- The program is presented in four sections, all accessible from the entry screen:
Entry into this section brings you to a striking black and white still image of a whirling woman with a Quicktime player superimposed over its upper right corner. The movie begins playing instantly, showing a series of moving images of people in Mexico, accompanied by the narration of the artist. He suggests here that the notion of "magic" disappears with familiarity and knowledge, a theme that will be replayed again throughout the program, and talks about his photographs, altered and unaltered in relation to a global change in perceptions being experienced all over the world. The movie is typical Quicktime quality, with pretty low resolution and jumpy movement. The still picture behind the movie was more arresting than the jerky, blurry moving images, and I found myself concentrating on that while I listened to the artist introduce the work. It was not unlike watching CUSeeMe; all in all, if the speech is important its easier to concentrate while watching a stationary image.
This is a collection of the artist's images, beginning with unaltered photographs and segueing into digitally manipulated photographs. Images are shown one or two to a screen. The black and white pictures come off a little better than the richly saturated color photos; however, since I love photography so much I found the reduced quality of both to be a bit frustrating. You are always given a zoom tool to close in on a picture, and occasionally this helps, but sometimes it makes things worse, as the picture actually appears more blurry in close-up.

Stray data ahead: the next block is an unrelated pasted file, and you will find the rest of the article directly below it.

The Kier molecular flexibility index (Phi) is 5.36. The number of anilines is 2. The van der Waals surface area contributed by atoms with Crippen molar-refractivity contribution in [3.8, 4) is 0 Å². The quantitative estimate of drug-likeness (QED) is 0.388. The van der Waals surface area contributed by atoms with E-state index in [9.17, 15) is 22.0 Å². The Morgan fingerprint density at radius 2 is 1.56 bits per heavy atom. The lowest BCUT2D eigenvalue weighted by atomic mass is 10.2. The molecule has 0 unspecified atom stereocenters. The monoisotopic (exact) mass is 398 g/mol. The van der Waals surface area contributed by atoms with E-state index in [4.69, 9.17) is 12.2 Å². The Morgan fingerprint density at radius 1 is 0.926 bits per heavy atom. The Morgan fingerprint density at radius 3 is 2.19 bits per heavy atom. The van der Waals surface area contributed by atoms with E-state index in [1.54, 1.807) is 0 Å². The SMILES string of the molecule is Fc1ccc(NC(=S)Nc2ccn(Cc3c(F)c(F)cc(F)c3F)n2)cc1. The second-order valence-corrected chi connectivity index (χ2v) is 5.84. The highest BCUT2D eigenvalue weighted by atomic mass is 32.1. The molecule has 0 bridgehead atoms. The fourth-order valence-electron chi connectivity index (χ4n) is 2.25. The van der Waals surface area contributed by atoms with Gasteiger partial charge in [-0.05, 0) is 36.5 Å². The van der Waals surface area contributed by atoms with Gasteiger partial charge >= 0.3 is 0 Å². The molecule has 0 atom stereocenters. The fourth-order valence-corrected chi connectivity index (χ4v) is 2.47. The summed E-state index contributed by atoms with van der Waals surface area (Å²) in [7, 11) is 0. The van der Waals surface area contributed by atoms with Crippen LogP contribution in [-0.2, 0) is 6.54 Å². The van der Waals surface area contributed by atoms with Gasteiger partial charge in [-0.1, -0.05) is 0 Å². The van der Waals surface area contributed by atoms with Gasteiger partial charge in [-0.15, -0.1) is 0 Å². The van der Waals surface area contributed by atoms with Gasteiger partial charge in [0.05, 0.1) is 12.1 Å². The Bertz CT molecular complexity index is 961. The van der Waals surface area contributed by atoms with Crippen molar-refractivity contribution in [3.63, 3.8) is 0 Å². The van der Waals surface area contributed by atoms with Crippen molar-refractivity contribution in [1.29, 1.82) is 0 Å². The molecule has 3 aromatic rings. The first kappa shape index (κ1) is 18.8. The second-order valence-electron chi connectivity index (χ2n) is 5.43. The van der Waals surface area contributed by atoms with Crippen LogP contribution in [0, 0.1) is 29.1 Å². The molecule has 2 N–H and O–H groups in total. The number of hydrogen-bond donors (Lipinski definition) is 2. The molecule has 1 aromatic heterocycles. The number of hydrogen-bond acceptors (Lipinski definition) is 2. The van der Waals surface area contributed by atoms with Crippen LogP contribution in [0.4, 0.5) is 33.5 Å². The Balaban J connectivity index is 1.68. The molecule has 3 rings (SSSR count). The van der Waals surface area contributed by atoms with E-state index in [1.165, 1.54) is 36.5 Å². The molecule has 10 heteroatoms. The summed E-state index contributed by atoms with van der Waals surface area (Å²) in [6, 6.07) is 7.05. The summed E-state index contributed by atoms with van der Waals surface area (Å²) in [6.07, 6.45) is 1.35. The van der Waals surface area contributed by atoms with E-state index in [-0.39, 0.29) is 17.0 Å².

You can choose from Narration, Visit Gallery and Index Options.
- In the Narration section, John Green from the California Museum of Photography takes you through 23 pages of images produced by Pedro Meyer, and along the way gives you some background about the artist, his two homes (US and Mexico) and the importance and significance of his work in each place.
Green contrasts the wry, angry black and white "nightmare" pictures of the United States, which usually point to themes of hypocrisy and prejudice, with the more gentle, colorful "dream" creations from his native Mexico, filled with images of saints and ghosts and angels.